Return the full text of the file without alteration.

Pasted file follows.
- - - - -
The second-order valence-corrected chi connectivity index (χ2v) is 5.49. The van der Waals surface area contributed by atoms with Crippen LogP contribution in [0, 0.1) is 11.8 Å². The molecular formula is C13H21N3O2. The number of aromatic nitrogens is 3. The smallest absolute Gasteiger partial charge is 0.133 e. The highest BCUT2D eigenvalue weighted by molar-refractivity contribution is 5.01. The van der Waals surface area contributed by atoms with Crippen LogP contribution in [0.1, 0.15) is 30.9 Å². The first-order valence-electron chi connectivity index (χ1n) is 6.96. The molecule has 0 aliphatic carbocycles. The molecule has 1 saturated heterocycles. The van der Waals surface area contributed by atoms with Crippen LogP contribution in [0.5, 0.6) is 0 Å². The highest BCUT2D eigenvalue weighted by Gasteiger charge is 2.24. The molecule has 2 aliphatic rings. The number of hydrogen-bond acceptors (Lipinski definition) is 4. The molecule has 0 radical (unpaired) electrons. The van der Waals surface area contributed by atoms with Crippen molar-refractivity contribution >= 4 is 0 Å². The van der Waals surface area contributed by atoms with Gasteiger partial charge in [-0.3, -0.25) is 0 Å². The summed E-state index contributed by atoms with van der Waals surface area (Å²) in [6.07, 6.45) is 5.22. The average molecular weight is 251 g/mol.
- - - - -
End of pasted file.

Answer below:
The second-order valence-corrected chi connectivity index (χ2v) is 5.49. The van der Waals surface area contributed by atoms with Crippen LogP contribution in [0, 0.1) is 11.8 Å². The molecular formula is C13H21N3O2. The number of aromatic nitrogens is 3. The smallest absolute Gasteiger partial charge is 0.133 e. The highest BCUT2D eigenvalue weighted by molar-refractivity contribution is 5.01. The van der Waals surface area contributed by atoms with Crippen LogP contribution in [0.1, 0.15) is 30.9 Å². The first-order valence-electron chi connectivity index (χ1n) is 6.96. The molecule has 0 aliphatic carbocycles. The molecule has 1 saturated heterocycles. The van der Waals surface area contributed by atoms with Crippen LogP contribution in [0.5, 0.6) is 0 Å². The highest BCUT2D eigenvalue weighted by Gasteiger charge is 2.24. The molecule has 2 aliphatic rings. The number of hydrogen-bond acceptors (Lipinski definition) is 4. The molecule has 0 radical (unpaired) electrons. The van der Waals surface area contributed by atoms with Crippen molar-refractivity contribution >= 4 is 0 Å². The van der Waals surface area contributed by atoms with Gasteiger partial charge in [-0.3, -0.25) is 0 Å². The summed E-state index contributed by atoms with van der Waals surface area (Å²) in [6.07, 6.45) is 5.22. The average molecular weight is 251 g/mol.